I wanted to post about a topic of growing interest to me over the last few years, urban forestry (or micro-forests). They are small, dense forests cultivated in urban areas that provide various benefits. The most popular method of cultivating them is called the Miyawaki Method, after Akira Miyawaki, who pioneered it.
Here is a recent BBC People Fixing The World broadcast about them:
Urban forestry was discussed in this BBC4 Inside Science episode. The third guest, Kate Hand, worked on ecosystem service metrics / modeling of urban trees for her PhD dissertation. That’s right, there are calculations and metrics for trees in urban environments specifically, to help us better model and predict their benefits. They have a large database of trees, including urban trees.
Here is Kate discussing urban trees and measurement techniques:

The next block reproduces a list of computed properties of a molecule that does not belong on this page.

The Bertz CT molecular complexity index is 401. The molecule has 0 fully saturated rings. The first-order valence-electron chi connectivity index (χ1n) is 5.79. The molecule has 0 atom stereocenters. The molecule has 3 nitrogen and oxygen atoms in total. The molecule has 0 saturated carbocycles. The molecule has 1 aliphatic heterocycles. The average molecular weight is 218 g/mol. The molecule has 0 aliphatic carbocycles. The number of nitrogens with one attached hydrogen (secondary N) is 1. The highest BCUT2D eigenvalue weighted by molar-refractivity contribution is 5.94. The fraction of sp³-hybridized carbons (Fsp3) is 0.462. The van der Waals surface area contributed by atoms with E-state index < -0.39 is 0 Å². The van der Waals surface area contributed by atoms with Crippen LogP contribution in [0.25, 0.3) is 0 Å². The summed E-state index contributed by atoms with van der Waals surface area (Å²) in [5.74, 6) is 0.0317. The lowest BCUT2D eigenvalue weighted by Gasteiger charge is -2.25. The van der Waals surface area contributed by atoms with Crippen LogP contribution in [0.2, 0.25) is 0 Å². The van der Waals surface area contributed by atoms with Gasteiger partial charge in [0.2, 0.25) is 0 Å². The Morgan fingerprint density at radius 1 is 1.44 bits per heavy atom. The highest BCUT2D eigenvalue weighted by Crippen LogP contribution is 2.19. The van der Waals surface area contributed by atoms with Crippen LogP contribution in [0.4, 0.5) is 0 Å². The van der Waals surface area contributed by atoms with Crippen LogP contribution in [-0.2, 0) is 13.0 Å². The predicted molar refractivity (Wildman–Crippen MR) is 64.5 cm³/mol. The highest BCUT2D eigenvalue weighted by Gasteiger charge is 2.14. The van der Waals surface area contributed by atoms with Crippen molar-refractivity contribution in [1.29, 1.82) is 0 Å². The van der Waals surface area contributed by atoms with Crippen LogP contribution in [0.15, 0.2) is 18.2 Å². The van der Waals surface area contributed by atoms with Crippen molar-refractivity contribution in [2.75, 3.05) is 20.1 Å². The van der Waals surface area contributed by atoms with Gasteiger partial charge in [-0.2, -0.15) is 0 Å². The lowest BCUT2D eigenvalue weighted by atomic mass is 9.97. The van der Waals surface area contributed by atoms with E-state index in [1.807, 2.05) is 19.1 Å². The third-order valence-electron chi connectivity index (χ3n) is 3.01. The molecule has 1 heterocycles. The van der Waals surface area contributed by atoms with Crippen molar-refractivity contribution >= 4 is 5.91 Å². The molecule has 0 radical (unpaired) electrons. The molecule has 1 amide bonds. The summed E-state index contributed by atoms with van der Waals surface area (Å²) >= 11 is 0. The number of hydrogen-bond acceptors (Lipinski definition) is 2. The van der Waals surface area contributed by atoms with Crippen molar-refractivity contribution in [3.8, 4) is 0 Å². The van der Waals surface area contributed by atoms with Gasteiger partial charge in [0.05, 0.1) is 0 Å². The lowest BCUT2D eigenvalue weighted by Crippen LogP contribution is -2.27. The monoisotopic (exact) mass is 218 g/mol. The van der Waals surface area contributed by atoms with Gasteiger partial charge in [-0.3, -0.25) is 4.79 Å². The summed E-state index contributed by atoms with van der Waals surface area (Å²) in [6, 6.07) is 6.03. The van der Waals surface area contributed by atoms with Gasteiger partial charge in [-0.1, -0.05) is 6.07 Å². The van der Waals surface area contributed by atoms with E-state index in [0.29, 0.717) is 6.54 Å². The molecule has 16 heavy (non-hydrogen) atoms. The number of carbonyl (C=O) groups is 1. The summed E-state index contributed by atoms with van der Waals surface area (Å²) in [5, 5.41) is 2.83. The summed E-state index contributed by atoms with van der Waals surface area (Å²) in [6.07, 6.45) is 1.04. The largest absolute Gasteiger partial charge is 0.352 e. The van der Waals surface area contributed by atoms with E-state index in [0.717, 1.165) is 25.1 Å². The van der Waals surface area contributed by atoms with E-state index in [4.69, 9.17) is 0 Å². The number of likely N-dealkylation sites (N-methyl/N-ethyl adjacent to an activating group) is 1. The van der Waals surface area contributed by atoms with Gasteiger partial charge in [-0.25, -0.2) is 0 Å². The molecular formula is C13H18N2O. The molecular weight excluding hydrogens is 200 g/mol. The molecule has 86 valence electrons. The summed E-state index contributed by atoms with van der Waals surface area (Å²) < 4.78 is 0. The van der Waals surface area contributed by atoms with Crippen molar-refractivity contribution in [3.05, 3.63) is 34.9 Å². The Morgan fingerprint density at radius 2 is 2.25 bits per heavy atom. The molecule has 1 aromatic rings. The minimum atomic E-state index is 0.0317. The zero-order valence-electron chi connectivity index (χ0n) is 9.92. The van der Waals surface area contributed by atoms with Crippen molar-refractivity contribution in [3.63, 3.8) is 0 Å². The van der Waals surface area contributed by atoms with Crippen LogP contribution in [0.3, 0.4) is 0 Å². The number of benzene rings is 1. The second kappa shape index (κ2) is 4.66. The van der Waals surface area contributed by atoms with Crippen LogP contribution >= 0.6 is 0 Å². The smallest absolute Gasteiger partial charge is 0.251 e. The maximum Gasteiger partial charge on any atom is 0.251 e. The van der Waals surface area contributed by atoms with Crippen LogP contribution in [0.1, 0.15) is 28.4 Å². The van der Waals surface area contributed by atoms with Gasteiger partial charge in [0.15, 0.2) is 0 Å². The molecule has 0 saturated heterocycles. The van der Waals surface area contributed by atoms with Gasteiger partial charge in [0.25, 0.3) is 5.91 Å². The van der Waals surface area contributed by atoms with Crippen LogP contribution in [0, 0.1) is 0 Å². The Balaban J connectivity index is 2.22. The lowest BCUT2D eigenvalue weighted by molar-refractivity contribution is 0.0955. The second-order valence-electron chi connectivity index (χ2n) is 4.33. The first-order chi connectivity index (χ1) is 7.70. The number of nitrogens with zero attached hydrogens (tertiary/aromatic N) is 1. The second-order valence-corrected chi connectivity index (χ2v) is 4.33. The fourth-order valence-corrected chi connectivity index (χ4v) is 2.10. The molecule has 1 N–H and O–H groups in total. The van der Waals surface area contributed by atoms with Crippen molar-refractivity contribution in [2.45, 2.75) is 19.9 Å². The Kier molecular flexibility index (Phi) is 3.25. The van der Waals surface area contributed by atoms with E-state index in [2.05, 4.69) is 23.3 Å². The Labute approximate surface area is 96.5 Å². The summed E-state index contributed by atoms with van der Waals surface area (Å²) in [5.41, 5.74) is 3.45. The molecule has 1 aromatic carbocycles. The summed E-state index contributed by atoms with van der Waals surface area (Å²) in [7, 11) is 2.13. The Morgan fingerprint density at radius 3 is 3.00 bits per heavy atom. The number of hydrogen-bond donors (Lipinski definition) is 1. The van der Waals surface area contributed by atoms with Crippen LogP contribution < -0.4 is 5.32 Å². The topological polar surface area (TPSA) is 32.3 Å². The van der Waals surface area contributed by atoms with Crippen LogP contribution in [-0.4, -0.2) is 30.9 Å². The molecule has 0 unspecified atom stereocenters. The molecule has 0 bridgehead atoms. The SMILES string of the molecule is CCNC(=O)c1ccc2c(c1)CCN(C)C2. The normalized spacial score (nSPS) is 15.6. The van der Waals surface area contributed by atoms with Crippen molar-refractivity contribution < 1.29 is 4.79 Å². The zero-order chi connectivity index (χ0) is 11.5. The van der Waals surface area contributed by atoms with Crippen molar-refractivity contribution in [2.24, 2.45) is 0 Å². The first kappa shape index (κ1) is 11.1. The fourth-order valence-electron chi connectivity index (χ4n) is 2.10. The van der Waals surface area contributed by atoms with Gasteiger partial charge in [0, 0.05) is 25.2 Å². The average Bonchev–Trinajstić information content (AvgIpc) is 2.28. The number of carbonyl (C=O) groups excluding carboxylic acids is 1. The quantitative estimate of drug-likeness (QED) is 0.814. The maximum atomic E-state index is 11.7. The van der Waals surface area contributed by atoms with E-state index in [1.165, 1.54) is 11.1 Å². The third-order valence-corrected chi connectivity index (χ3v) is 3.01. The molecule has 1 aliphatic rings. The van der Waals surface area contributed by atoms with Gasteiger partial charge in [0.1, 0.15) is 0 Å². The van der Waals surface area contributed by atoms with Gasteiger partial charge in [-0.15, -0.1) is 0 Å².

Here is a recent state of the science report:
Hunter, R., Cleary, A., Cleland, C., & Braubach, M. (2017). Urban green space interventions and health: A review of impacts and effectiveness. Full report.
Of course, the benefits of growing forests are not limited to urban areas, as this recent award-winning children’s book highlighted. It immortalizes the true story of Jadav Payeng, who single-handedly planted over twelve hundred acres of lush forest on a once barren island in northeastern India.